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Russia Detains American, Saying He Is C.I.A. Officer

The F.S.B., the successor to the Soviet-era K.G.B., identified the officer as Ryan Christopher Fogle and said he had been “working under the guise of” third secretary in the political department of the United States Embassy in Moscow. It said that Mr. Fogle was detained on Monday night and that he was carrying written instructions for a Russian recruit.

Russia’s Foreign Ministry has summoned United States Ambassador Michael A. McFaul to appear on Wednesday to respond to the accusation.

Photographs that appeared on Russian news sites on Tuesday afternoon showed a man in a blond wig, a blue checked shirt and a baseball cap being pinned to the ground, evidently by a Russian officer, and later sitting at a desk in an F.S.B. office, grim-faced. Further images showed a number of items evidently confiscated from him: brown and blond wigs, several pairs of dark glasses, several stacks of 500-euro notes, a compass, a map of Moscow and an embassy ID card identifying him as Ryan C. Fogle.

Russian news sources also featured the text of a letter, allegedly addressed to a recruit, that instructs the recipient to create a Gmail account that will be used for covert contacts. The letter, signed “your friends,” offers $100,000 “to discuss your experience, expertise and cooperation,” with much greater rewards for answering “specific questions.” It goes on to say that “we can offer up to $1 million a year for long-term cooperation, with extra bonuses if we receive some helpful information.” Communications were to be addressed to an enigmatic e-mail address, unbacggdA@gmail.com.

“This is a down payment from someone who is very impressed with your professionalism and who would greatly appreciate your cooperation in the future,” the letter says. “Your security means a lot to us. This is why we chose this way of contacting you.”

Mr. Fogle was taken to F.S.B. headquarters and then delivered to officials at the American Embassy, the statement said. The F.S.B. went on to say its counterintelligence service has documented a series of recent attempts by the United States to recruit officers from Russian law enforcement and “special departments.”

The United States Embassy has not commented on the report.

The accusations come as Russian officials express high anxiety about what they describe as Western attempts to undermine political stability here. President Vladimir V. Putin has thrown his support behind new laws seeking to prevent Russian officials from keeping wealth overseas, saying it leaves them dangerously exposed to pressure from foreign governments. And nongovernmental organizations are being forced to brand themselves as “foreign agents” if they receive financing from other countries.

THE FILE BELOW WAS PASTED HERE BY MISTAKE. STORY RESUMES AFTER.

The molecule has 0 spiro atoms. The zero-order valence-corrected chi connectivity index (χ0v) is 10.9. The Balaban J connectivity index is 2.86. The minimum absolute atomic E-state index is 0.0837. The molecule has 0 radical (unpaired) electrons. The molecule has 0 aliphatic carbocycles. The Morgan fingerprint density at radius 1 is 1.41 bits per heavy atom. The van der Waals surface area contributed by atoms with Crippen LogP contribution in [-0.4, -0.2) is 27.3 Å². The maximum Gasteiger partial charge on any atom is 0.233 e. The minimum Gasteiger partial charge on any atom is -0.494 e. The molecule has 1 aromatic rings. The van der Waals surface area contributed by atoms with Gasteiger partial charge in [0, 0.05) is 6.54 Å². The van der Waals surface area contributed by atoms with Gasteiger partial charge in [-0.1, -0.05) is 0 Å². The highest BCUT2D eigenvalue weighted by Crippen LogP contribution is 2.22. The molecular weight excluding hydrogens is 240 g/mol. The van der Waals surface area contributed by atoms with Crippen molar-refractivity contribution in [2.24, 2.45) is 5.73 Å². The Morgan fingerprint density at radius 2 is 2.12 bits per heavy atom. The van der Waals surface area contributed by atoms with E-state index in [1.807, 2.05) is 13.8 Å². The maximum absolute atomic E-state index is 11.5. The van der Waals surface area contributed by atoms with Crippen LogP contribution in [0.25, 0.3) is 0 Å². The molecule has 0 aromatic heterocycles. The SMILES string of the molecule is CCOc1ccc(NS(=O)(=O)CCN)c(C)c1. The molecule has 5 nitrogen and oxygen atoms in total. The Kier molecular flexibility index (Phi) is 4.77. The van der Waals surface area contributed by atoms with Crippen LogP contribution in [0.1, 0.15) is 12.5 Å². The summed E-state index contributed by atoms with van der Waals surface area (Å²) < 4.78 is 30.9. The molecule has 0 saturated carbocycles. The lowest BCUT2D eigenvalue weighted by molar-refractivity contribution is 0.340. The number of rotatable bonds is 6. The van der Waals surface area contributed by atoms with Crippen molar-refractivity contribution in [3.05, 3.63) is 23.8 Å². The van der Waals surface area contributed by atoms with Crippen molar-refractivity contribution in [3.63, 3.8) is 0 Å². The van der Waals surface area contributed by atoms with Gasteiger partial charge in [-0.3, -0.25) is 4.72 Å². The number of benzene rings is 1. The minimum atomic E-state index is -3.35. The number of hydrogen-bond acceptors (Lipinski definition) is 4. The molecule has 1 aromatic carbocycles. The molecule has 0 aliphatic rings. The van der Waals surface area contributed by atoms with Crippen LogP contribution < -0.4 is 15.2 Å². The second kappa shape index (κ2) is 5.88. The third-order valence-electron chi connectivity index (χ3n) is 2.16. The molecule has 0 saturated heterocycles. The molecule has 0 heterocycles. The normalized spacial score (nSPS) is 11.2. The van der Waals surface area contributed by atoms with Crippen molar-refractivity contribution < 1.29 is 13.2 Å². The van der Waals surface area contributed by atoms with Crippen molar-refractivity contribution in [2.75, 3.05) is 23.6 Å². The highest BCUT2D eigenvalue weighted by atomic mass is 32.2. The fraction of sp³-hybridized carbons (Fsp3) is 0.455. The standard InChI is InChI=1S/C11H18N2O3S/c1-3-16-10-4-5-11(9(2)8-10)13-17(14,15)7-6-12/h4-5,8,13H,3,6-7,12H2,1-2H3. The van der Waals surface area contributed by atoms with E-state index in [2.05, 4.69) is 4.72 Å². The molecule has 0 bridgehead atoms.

Mr. Fogle’s arrest, lavishly detailed on Russian television, fell easily into that line of reasoning, though some of its details, like the pile of wigs, left many in Moscow incredulous.

“There is nothing new about it — I’m just surprised that the guy was such an idiot,” said Yevgenia M. Albats, the author of a 1994 book on the K.G.B. “I am not interested so much in this Christopher Fogle as much as the person he was trying to recruit, and why did he have to do it in such an old-fashioned way? It sounds like the ‘70s.”

In 2010, the American authorities arrested 10 people who were part of a Russian spy ring and had been living in the United States for a decade, posing as Americans. The so-called “sleeper” agents had not sent home any classified secrets and were not charged with espionage. Instead, they were sent back to Russia as part of a swap in which the Kremlin released four prisoners who had been jailed for spying, three of whom were serving long sentences.

At the time, the Obama White House quickly made clear that it did not envision the episode causing undue strains with Russia.

In recent days, President Obama and Mr. Putin have increased up cooperation on antiterrorism efforts in response to the bombing at the Boston Marathon. So it seemed likely that this latest espionage arrest would also not get in the way of larger bilateral priorities, including plans for the two presidents to meet in Ireland later this month and in Russia later this year.

Since being expelled back to Russia, at least one member of the suburban spy ring, Anna Chapman, has become a celebrity here, with her own TV show.

Espionage arrests, though not frequent, have long been an element of diplomatic life in Moscow. In May 2011, Russia expelled Israel’s military attaché in Moscow on suspicion of spying. The attaché, Vadim Leiderman, an air force colonel born in the Soviet Union, was arrested while sitting in a cafe with a Russian and was suspected of managing several local residents as informers. The Israeli Defense Ministry said it had conducted its own investigation and found the Russian accusations to be baseless.

There have also been notable defections. In October 2000, Sergei Tretyakov, a colonel in the Russian spy service, defected to the United States with his wife and daughter. At the time, he held the title of first secretary of the Russian mission in New York and senior aide to the Russian ambassador to the United Nations, Sergey V. Lavrov. Mr. Lavrov is now Russia’s foreign minister.


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